Poor practice from senior management down led to “widespread and serious” failings in Tower Hamlets council’s children’s services, Ofsted has found.
Inspectors rated the council’s services as ‘inadequate’ after finding leaders, including the chief executive, directors of children’s services and elected members, were “unaware” that children were being left in harmful situations. Action was only taken after issues were flagged up by inspectors, Ofsted’s report said.
“Senior leaders have not been effective in challenging the entrenched culture of non-compliance with basic social work standards,” the report said.
“The local authority as a whole has failed to ensure professional accountability and, as a result, too many children have remained in neglectful and abusive situations for too long.”
Inspectors found that performance management systems were in place but were unreliable as social workers and managers did not update electronic records and produced assessments and plans of poor quality. Problems had been exacerbated by staff turnover, which in the assessment and intervention team had reached 30% in 2016.
Tower Hamlets’ last Ofsted inspection of safeguarding and looked after children’s services, in July 2012, judged services to be good with some outstanding features. Political and managerial change in the borough had contributed to a “significantly decline” since, inspectors found. After mayor Luftur Rahman was removed from office in 2015 following corruption charges, Tower Hamlets was placed in the hands of government-appointed commissioners, with full powers only being restored to the council in March this year.
Thresholds for intervention were found to be applied inconsistently “at all levels” and weaknesses in case recording made it “impossible” to understand how critical decisions about children’s lives had been made.
More than 25 cases were identified at inspection in which the needs of children in need of help and protection had not been recognised or properly assessed. As well as poor documentation, the Ofsted report noted that child protection conference chairs lacked oversight and did not always challenge situations when necessary.
A culture of “drift and delay” left children waiting to receive the help they needed, meaning family relationships declined and in some cases put young people at risk of being drawn into gang activity, a significant issue in the borough, inspectors found.
‘Lack of understanding’
A further area of concern picked up on by Ofsted was around private fostering arrangements, where they identified a “lack of understanding”. Inspectors highlighted failures to consider whether children had been trafficked, or abandoned by their parents. In most cases basic safeguarding checks had not been carried out.
Tower Hamlets’ local safeguarding children board (LSCB) was also rated as inadequate, on the basis that it was not fulfilling its statutory functions because of a lack of oversight of frontline practice. However, inspectors noted that, following an independent review commissioned in 2016, a new chair had been appointed and was “effectively refocusing the board’s priorities by increased scrutiny”.
Another qualified positive picked up during the inspection was around multi-agency working. While too many children living in violent families were still receiving insufficient support, inspectors found that MARAC meetings were well attended with “timely reporting on actions”. Ofsted inspectors also singled out for praise social workers’ “creative and sensitive work” to protect children from violent extremism.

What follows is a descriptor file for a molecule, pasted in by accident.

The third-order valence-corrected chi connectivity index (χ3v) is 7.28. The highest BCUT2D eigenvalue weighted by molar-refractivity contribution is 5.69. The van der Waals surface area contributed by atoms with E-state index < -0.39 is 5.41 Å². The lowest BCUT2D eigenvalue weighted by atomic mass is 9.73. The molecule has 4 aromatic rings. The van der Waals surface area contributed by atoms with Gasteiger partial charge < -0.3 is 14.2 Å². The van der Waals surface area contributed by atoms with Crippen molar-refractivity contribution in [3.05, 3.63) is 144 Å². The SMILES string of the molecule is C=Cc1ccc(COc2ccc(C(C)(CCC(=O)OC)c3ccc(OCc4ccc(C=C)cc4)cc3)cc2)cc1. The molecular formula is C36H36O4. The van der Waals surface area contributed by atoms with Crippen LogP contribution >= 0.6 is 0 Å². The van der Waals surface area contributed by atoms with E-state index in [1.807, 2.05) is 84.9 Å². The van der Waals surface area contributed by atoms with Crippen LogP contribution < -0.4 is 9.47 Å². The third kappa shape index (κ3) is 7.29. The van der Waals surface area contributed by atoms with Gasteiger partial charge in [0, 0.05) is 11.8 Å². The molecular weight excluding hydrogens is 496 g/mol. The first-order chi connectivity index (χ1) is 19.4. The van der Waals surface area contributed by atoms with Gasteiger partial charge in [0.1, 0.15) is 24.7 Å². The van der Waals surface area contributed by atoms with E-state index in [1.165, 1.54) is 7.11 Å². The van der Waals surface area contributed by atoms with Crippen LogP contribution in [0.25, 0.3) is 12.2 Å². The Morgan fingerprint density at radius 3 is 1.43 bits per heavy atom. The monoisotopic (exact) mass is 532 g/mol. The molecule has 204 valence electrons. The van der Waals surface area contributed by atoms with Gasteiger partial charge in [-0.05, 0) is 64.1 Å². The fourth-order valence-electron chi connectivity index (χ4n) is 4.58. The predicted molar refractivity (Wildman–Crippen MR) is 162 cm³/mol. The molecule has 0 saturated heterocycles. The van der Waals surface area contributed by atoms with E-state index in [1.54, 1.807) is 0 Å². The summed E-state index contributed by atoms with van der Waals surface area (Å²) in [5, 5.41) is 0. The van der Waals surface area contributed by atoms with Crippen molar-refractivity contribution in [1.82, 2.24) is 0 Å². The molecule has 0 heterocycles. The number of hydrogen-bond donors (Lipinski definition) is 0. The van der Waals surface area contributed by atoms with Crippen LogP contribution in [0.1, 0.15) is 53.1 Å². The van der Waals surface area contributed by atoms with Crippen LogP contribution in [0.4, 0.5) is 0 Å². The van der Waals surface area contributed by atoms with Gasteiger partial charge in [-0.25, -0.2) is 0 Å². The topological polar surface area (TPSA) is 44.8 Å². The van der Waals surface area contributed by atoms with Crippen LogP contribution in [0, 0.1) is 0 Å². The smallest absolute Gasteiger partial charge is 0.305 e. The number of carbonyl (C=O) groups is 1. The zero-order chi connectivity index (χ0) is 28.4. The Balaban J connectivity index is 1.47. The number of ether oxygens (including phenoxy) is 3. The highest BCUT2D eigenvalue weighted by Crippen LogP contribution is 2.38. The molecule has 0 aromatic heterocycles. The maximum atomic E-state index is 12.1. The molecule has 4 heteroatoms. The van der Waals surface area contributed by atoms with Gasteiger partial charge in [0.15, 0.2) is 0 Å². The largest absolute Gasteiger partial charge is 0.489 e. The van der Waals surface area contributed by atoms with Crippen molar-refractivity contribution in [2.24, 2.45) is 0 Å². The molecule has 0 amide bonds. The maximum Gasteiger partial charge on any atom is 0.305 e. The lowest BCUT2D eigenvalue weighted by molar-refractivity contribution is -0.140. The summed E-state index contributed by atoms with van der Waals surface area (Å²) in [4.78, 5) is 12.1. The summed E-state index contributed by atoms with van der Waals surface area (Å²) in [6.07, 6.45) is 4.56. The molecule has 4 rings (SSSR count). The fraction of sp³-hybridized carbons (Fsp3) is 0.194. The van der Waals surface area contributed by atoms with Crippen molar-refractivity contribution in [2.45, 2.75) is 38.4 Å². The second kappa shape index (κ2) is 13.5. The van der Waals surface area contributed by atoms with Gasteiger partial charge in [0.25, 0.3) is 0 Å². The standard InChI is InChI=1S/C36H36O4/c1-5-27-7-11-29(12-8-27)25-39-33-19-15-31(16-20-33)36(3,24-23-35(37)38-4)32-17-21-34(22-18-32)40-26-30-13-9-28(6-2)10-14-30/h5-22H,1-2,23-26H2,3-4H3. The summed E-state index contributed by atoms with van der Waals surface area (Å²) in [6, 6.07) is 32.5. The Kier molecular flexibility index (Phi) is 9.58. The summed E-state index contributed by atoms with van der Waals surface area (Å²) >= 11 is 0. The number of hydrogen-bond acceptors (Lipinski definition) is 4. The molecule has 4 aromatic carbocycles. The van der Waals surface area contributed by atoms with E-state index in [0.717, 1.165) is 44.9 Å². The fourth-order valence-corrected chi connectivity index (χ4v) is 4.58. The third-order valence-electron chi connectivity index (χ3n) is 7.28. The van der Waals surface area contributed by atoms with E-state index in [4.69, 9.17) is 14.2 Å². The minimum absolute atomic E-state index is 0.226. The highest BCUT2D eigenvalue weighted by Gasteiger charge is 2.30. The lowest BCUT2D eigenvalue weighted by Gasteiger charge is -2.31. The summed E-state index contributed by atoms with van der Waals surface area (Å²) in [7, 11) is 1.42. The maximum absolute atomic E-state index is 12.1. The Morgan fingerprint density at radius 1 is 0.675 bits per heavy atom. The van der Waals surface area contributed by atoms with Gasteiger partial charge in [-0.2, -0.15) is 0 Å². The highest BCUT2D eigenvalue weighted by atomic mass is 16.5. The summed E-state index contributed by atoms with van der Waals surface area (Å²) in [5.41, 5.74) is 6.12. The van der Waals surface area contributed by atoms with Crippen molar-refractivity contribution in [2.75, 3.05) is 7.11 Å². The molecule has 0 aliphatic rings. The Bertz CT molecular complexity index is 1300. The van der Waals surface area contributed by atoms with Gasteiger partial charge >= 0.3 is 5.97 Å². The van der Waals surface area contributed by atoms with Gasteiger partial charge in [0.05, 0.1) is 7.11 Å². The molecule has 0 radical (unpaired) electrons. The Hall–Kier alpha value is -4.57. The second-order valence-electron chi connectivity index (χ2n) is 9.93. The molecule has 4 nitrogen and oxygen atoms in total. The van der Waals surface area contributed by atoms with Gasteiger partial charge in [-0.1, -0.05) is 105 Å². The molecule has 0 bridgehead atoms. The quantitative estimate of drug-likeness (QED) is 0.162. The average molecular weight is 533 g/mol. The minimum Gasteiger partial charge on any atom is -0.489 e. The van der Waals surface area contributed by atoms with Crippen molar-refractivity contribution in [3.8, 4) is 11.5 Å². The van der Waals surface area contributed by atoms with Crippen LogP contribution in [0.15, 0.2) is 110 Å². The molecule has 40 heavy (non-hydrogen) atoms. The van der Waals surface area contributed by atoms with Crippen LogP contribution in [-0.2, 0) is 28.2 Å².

Tower Hamlets’ services for looked-after children were judged ‘requires improvement’. While inspectors found room for greater consistency, they noted that most children live within 20 miles of home in stable placements that meet their cultural, ethnic and religious needs. “The fostering service is actively recruiting new carers, and it supports carers well,” the Ofsted report said. “Care proceedings are effective for most children in progressing plans for permanence.”
‘Immediate action required’
Ofsted said Tower Hamlets should take immediate action so that “work with children and families is compliant with basic practice standards, and that poor practice is challenged across all service areas.”
The watchdog stated that steps must be taken by the borough to ensure thresholds are applied consistently, children in need of statutory assistance receive it, and assessments and plans are completed to a better standard. Implementing a workforce strategy to improve stability and meet training needs was also highlighted as a priority.
Ofsted noted that leaders at Tower Hamlets council had accepted the inspection findings in full and were “determined” to improve outcomes for children.
“Senior politicians and local authority leaders gave assurances that immediate action will be taken to protect children,” inspectors said.
Will Tuckley, Tower Hamlets’ chief executive, said the authority would be “making it an absolute priority to improve the service, working alongside Ofsted”.
He said: “As time has gone on, we have found more and more problems with the service and, while we have made improvements, they have been not been fast or comprehensive enough.
“The Ofsted report has demonstrated the full scale of work that is needed. We are creating an improvement plan with Ofsted that will meet, and in many cases exceed, their recommendations. It will complement our existing work to improve the service.”